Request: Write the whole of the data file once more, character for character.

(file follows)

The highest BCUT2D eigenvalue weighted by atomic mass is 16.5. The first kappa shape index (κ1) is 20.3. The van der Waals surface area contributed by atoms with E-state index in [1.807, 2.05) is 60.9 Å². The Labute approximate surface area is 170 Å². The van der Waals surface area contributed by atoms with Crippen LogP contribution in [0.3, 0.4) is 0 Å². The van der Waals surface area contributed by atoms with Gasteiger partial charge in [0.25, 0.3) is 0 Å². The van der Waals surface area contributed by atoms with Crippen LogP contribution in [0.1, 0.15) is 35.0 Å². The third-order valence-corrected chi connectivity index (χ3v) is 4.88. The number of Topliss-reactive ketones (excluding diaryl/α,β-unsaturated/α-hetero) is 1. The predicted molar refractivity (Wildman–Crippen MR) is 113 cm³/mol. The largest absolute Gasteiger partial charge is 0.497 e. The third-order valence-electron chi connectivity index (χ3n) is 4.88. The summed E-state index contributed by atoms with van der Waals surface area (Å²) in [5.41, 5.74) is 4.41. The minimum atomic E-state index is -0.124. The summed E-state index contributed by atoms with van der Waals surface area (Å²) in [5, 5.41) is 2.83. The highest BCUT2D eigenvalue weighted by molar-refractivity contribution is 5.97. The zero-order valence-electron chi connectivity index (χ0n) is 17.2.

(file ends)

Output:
The highest BCUT2D eigenvalue weighted by atomic mass is 16.5. The first kappa shape index (κ1) is 20.3. The van der Waals surface area contributed by atoms with E-state index in [1.807, 2.05) is 60.9 Å². The Labute approximate surface area is 170 Å². The van der Waals surface area contributed by atoms with Crippen LogP contribution in [0.3, 0.4) is 0 Å². The van der Waals surface area contributed by atoms with Gasteiger partial charge in [0.25, 0.3) is 0 Å². The van der Waals surface area contributed by atoms with Crippen LogP contribution in [0.1, 0.15) is 35.0 Å². The third-order valence-corrected chi connectivity index (χ3v) is 4.88. The number of Topliss-reactive ketones (excluding diaryl/α,β-unsaturated/α-hetero) is 1. The predicted molar refractivity (Wildman–Crippen MR) is 113 cm³/mol. The largest absolute Gasteiger partial charge is 0.497 e. The third-order valence-electron chi connectivity index (χ3n) is 4.88. The summed E-state index contributed by atoms with van der Waals surface area (Å²) in [5.41, 5.74) is 4.41. The minimum atomic E-state index is -0.124. The summed E-state index contributed by atoms with van der Waals surface area (Å²) in [5, 5.41) is 2.83. The highest BCUT2D eigenvalue weighted by molar-refractivity contribution is 5.97. The zero-order valence-electron chi connectivity index (χ0n) is 17.2.